JS: Yeah, so I do think, like we were just saying it’s really just bringing my personality and my story to it. And one of the things I do is actually help people, or actually give people an experience, is what I call it, experience marketing. And I essentially take them on a journey, longer journey so it’s a little longer than just, hey, buy my stuff. Or here’s, you know, a leaf magnet or here’s a webinar, now buy from me. But I’m actually taking people on an experience and really nurturing the relationship before I ever make the sale. So they actually want me to sell them something at the end.
LR: Yeah. So tell me more. What do you mean by you take them on an experience? If somebody finds you … How do they find you to begin with?
JS: Typically, it’s through the magnet, social media….
LR: You’re advertising?
LR: Facebook advertising to some kind of opt in.
LR: Or social media….
JS: Something pretty simple, Checklist, cheat sheet, something of that sort. And then what I do, I invite people to do a five day challenge with me.
JS: And so that’s what the experience is for them. So before we even exchange money or before they buy something from me, I’m actually giving them massive value up front and I’m giving them a taste essentially of what it’s like to work with me.
LR: Yeah. And so tell me about the five day challenge. What happens?
JS: Yeah. They’re awesome. So essentially what it is, is it’s step one or step zero before they actually need my product or can get the most benefits from my products. So essentially what I’m doing is, I’m creating a small result for them so I’m giving them massive value. They’re getting a result from me. They’re starting to associate results with working with me. And then in the process of that challenge, I’m also creating a new problem for them. And my service or my product, whatever it is I’m selling at the time kind of fills in that gap and says, okay now you have this new problem, I’m here to help you solve it.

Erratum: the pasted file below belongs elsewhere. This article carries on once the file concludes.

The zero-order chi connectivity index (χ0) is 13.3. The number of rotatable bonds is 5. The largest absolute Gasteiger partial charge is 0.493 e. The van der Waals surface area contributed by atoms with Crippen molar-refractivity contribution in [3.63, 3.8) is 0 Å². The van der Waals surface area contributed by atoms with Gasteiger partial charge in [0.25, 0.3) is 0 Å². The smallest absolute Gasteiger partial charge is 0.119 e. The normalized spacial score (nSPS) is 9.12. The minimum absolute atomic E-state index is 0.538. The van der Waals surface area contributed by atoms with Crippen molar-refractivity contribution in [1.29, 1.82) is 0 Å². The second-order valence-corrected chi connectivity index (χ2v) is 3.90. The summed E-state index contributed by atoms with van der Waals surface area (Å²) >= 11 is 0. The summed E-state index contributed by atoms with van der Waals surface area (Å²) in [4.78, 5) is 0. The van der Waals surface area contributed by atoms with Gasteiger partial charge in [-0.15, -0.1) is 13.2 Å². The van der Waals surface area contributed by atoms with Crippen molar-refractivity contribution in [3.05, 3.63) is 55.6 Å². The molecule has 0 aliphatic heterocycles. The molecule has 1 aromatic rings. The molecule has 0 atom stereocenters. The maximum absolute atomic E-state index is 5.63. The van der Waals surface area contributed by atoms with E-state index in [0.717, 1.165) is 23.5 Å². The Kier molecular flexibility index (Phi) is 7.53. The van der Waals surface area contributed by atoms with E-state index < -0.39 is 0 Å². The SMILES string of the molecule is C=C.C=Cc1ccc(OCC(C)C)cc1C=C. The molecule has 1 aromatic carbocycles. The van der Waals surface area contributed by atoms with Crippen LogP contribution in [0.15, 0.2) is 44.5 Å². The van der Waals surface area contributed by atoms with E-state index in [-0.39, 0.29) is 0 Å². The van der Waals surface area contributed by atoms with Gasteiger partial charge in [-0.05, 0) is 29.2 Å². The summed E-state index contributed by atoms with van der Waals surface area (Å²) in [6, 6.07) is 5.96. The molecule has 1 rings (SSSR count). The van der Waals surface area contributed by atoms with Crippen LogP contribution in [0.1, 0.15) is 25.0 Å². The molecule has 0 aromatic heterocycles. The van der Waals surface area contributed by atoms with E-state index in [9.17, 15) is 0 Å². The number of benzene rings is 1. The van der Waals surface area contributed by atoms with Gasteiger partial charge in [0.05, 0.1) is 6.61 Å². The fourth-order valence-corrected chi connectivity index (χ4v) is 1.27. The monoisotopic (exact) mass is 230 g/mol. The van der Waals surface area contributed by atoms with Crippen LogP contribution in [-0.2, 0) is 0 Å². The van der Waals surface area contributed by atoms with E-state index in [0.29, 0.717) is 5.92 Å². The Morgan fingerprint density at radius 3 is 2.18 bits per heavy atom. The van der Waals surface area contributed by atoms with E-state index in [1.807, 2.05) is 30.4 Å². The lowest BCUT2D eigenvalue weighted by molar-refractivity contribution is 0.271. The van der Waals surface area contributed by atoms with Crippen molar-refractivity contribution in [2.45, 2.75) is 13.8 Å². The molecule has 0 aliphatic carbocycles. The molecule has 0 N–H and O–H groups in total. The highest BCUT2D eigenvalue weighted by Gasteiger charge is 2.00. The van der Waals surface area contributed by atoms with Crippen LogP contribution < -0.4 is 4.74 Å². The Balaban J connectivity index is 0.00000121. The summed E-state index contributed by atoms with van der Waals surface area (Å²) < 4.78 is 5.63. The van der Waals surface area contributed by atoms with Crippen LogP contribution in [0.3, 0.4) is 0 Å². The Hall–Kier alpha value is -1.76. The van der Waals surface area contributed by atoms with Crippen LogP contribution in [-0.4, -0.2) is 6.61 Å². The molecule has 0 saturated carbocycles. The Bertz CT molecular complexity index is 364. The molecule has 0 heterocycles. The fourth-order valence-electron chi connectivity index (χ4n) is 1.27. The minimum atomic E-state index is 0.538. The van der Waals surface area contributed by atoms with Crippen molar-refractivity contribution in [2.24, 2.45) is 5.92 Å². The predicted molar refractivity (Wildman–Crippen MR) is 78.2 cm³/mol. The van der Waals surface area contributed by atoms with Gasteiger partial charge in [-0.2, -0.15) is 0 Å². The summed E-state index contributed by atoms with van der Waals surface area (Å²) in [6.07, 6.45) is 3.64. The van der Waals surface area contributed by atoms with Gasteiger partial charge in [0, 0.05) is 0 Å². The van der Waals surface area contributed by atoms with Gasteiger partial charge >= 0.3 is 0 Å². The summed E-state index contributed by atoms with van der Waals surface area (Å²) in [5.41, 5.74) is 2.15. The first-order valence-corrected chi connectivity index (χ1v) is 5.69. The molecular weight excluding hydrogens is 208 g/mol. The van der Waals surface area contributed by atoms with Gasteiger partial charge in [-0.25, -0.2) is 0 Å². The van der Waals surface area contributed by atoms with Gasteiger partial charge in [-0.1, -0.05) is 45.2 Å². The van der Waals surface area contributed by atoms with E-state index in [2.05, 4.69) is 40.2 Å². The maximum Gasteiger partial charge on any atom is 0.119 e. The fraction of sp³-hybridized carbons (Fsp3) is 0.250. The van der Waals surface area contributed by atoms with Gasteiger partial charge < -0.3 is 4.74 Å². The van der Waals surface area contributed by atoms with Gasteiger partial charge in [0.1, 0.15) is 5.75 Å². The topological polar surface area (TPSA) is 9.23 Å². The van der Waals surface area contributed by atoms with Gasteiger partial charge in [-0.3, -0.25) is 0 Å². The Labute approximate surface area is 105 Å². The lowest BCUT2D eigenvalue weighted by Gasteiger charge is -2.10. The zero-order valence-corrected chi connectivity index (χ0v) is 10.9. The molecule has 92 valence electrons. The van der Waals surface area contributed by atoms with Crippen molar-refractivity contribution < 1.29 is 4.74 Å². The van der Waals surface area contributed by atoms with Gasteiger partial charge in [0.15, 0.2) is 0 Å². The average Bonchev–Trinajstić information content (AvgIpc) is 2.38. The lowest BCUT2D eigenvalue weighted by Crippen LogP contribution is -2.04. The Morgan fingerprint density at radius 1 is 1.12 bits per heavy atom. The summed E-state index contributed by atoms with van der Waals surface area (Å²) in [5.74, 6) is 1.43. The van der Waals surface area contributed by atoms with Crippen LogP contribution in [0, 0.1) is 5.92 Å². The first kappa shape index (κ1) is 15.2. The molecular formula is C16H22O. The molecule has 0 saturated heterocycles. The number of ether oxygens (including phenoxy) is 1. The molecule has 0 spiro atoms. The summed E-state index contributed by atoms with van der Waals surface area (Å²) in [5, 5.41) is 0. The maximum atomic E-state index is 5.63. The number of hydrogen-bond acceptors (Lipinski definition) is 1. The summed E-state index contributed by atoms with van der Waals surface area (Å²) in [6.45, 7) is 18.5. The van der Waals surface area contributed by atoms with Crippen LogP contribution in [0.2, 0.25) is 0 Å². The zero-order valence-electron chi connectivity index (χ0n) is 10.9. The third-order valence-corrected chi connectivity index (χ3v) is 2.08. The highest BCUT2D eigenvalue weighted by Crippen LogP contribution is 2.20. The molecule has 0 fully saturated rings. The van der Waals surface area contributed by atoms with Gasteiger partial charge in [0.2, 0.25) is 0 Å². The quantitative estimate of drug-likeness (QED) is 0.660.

LR: Yeah. And you’re doing this whole experience through email?
JS: Yes. Email and then we bring them over into a community. They’re on Facebook or Instagram or whatever the preferred social media platform is. So we’re also creating community with the people. And a lot of the time they don’t want to stray away. They don’t want to be the one person that doesn’t take the course or jump in on the program. So it creates a real interesting dynamic.
LR: Some enthusiasm and some commitment.
JS: Yes. And lot of engagement.
LR: Following things through.
LR: Very interesting. So it sounds like you’ve been through a lot of different entrepreneurial experiences. What is thing you think is your unique skill set that’s had you be successful like this?
JS: Wow, good question. Lots of different things but I think it is really just breaking down things really simply. And so a lot of people come into this world and they may be service providers or coaches and they’re not marketers. They don’t really know how to do certain things. They’re not very techie. So for me, I’m able to really take certain things like even funnels or the challenges and break it down in a way that makes sense for them, that’s easy for them to do.
LR: When you say them, you mean your team?
JS: My ideal clients.
LR: Your ideal clients.
JS: Yeah. Like how to market themselves online.
LR: Oh, got you. So you’re a great educator?
LR: Is what you’re saying. It’s interesting because it’s kind of amazing how many people when I ask that question, what you’re unique skill set is, say something in that ballpark. Like, I break down complex ideas into simple concepts. It’s not everybody but it’s like maybe, definitely top one or two or three answers that we get. And it’s starting to make me wonder if that isn’t a really core skill. And I don’t know if it’s necessarily as much about being able to distill complex concepts like that, some kind of special brain thing that we do or if it’s more about having the confidence to just ask the silly question. Or like, admit that we don’t know and go, wait a minute, how does this work. I need to break this down into, and really understand it instead of worrying about looking good and … You know what I mean?